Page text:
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The James Dean Story

From Wikipedia, the free encyclopedia

The James Dean Story is a 1957 American documentary.

Released two years after Dean's death, the Warner Bros. Pictures release chronicles his short life and career through black-and-white still photographs, interviews with the aunt and uncle who raised him, his paternal grandparents, a New York City cabdriver friend, and the owner of his favorite Los Angeles restaurant, and outtakes from East of Eden, footage of the opening night of Giant, and Dean's ironic public service announcement for safe driving from Warner Bros. Presents.

Martin Gabel's narration was written by Stewart Stern, who scripted Dean's Rebel Without a Cause.[1][2] A directing credit was shared by Robert Altman and George W. George.[3]


The music accompanying The James Dean Story was composed and conducted by Leith Stevens, and featured Tommy Sands singing the theme song, "Let Me Be Loved".[4] A tie-in album, Theme Music from "The James Dean Story", released by World Pacific Records in 1957, featured the jazz trumpeter, Chet Baker, and the flutist and saxophonist, Bud Shank.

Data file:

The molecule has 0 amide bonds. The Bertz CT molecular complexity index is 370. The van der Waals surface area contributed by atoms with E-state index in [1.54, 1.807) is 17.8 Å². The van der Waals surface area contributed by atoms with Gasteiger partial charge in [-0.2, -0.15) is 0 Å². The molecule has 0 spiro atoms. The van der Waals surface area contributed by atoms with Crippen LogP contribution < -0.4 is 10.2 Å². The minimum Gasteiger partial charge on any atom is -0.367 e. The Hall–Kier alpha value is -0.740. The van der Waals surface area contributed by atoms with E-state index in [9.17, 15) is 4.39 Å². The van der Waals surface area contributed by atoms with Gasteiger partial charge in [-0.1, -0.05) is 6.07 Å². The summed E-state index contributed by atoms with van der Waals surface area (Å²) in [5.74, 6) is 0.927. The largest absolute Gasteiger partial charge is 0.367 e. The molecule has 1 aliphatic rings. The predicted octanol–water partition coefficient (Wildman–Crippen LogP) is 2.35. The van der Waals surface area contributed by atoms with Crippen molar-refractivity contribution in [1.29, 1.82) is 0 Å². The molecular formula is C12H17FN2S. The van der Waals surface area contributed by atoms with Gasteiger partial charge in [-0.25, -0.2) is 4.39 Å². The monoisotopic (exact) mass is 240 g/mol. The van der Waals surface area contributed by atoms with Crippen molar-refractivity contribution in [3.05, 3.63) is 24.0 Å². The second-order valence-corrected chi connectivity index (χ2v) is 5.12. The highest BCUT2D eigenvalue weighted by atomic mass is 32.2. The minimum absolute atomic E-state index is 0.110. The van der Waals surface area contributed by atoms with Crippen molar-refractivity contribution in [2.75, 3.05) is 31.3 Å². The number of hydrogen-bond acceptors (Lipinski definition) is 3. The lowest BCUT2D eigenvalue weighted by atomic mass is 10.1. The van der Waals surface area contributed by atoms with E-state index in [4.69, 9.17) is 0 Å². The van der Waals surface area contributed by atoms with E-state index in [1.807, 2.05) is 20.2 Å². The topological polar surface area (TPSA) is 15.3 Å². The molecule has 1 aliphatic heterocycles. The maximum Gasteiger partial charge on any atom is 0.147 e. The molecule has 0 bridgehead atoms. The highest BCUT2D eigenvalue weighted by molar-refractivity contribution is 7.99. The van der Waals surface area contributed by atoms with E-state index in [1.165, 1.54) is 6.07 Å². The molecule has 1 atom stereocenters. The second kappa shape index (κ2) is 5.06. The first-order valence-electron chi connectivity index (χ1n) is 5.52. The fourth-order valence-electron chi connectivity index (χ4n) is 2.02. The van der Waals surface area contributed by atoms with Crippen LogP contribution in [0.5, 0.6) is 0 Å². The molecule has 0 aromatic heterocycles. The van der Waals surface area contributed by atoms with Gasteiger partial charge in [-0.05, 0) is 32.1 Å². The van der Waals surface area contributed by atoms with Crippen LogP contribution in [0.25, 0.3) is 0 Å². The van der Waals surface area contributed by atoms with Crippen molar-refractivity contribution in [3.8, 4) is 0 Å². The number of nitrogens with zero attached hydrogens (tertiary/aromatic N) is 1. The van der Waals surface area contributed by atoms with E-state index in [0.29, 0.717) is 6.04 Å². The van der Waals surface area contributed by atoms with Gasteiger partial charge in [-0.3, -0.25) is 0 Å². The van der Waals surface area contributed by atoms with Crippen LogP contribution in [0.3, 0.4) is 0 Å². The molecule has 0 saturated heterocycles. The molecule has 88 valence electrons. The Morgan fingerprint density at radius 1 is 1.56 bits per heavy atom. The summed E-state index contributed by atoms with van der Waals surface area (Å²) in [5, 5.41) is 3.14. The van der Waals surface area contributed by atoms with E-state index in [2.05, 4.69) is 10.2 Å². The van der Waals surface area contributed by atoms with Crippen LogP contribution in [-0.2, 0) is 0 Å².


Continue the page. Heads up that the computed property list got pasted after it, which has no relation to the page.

The film is available on DVD.


  1. ^ Shales, Tom (August 5, 2001). "'James' the Obscure -- for Good Reason". The Washington Post. Retrieved October 11, 2020.
  2. ^ Appelo, Tim (February 6, 2015). "'Rebel Without a Cause' Screenwriter Stewart Stern Dies at 92". The Hollywood Reporter. Retrieved October 11, 2020.
  3. ^ Peterson, Alison J. (November 15, 2007). "George W. George, 87, Broadway Producer, Dies". The New York Times. Retrieved October 11, 2020.
  4. ^ Holbrook, Morris (2012). Music, Movies, Meanings, and Markets: Cinemajazzamatazz. Routledge p. 120. ISBN 978-1-1382-0300-6.

External links

This page was last edited on 12 October 2020, at 02:18
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